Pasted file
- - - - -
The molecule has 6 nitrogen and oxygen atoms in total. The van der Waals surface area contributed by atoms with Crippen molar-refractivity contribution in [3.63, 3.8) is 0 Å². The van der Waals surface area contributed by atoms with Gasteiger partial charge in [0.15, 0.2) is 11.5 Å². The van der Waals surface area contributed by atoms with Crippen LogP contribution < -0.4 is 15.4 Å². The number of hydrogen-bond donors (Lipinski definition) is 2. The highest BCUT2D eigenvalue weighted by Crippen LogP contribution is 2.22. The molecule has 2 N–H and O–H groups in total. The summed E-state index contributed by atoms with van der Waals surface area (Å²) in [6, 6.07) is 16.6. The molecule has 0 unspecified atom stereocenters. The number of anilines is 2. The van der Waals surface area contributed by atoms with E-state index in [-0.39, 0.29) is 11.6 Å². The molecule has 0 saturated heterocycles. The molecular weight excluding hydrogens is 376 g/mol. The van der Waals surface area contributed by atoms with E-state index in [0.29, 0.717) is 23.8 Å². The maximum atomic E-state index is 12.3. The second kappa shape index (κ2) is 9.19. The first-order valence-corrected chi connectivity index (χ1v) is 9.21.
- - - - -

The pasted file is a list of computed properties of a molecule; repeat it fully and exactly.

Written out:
The molecule has 6 nitrogen and oxygen atoms in total. The van der Waals surface area contributed by atoms with Crippen molar-refractivity contribution in [3.63, 3.8) is 0 Å². The van der Waals surface area contributed by atoms with Gasteiger partial charge in [0.15, 0.2) is 11.5 Å². The van der Waals surface area contributed by atoms with Crippen LogP contribution < -0.4 is 15.4 Å². The number of hydrogen-bond donors (Lipinski definition) is 2. The highest BCUT2D eigenvalue weighted by Crippen LogP contribution is 2.22. The molecule has 2 N–H and O–H groups in total. The summed E-state index contributed by atoms with van der Waals surface area (Å²) in [6, 6.07) is 16.6. The molecule has 0 unspecified atom stereocenters. The number of anilines is 2. The van der Waals surface area contributed by atoms with E-state index in [-0.39, 0.29) is 11.6 Å². The molecule has 0 saturated heterocycles. The molecular weight excluding hydrogens is 376 g/mol. The van der Waals surface area contributed by atoms with E-state index in [0.29, 0.717) is 23.8 Å². The maximum atomic E-state index is 12.3. The second kappa shape index (κ2) is 9.19. The first-order valence-corrected chi connectivity index (χ1v) is 9.21.